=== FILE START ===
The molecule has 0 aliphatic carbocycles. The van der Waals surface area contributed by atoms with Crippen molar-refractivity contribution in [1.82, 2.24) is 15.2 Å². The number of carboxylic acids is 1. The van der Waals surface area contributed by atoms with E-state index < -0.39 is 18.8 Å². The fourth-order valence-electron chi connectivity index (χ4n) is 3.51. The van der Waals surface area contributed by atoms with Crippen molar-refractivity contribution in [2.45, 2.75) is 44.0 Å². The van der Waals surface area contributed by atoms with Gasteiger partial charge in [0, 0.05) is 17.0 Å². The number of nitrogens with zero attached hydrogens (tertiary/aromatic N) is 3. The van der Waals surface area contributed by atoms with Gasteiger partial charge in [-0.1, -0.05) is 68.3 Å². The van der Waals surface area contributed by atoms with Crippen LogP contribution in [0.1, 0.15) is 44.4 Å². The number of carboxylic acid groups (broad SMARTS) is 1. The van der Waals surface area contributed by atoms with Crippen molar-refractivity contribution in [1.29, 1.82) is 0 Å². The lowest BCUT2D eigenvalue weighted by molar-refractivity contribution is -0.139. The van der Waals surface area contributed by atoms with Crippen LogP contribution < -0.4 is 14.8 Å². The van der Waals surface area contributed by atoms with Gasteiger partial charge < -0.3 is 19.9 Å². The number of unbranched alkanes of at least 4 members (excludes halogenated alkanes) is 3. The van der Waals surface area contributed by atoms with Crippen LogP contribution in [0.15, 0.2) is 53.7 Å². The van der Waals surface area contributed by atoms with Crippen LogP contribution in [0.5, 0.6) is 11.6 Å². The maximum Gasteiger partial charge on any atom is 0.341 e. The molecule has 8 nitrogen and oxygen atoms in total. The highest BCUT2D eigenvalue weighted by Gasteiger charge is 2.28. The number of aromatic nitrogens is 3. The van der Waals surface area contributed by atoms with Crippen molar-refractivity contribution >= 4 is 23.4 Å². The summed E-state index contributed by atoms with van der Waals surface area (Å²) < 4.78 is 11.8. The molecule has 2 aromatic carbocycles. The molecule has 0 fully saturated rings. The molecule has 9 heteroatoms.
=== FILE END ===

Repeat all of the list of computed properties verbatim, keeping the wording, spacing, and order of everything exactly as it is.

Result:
The molecule has 0 aliphatic carbocycles. The van der Waals surface area contributed by atoms with Crippen molar-refractivity contribution in [1.82, 2.24) is 15.2 Å². The number of carboxylic acids is 1. The van der Waals surface area contributed by atoms with E-state index < -0.39 is 18.8 Å². The fourth-order valence-electron chi connectivity index (χ4n) is 3.51. The van der Waals surface area contributed by atoms with Crippen molar-refractivity contribution in [2.45, 2.75) is 44.0 Å². The van der Waals surface area contributed by atoms with Gasteiger partial charge in [0, 0.05) is 17.0 Å². The number of nitrogens with zero attached hydrogens (tertiary/aromatic N) is 3. The van der Waals surface area contributed by atoms with Gasteiger partial charge in [-0.1, -0.05) is 68.3 Å². The van der Waals surface area contributed by atoms with Crippen LogP contribution in [0.1, 0.15) is 44.4 Å². The number of carboxylic acid groups (broad SMARTS) is 1. The van der Waals surface area contributed by atoms with Crippen molar-refractivity contribution in [1.29, 1.82) is 0 Å². The lowest BCUT2D eigenvalue weighted by molar-refractivity contribution is -0.139. The van der Waals surface area contributed by atoms with Crippen LogP contribution < -0.4 is 14.8 Å². The van der Waals surface area contributed by atoms with Gasteiger partial charge < -0.3 is 19.9 Å². The number of unbranched alkanes of at least 4 members (excludes halogenated alkanes) is 3. The van der Waals surface area contributed by atoms with Crippen LogP contribution in [0.15, 0.2) is 53.7 Å². The van der Waals surface area contributed by atoms with Crippen LogP contribution in [0.5, 0.6) is 11.6 Å². The maximum Gasteiger partial charge on any atom is 0.341 e. The molecule has 8 nitrogen and oxygen atoms in total. The highest BCUT2D eigenvalue weighted by Gasteiger charge is 2.28. The number of aromatic nitrogens is 3. The van der Waals surface area contributed by atoms with Crippen molar-refractivity contribution >= 4 is 23.4 Å². The summed E-state index contributed by atoms with van der Waals surface area (Å²) < 4.78 is 11.8. The molecule has 2 aromatic carbocycles. The molecule has 0 fully saturated rings. The molecule has 9 heteroatoms.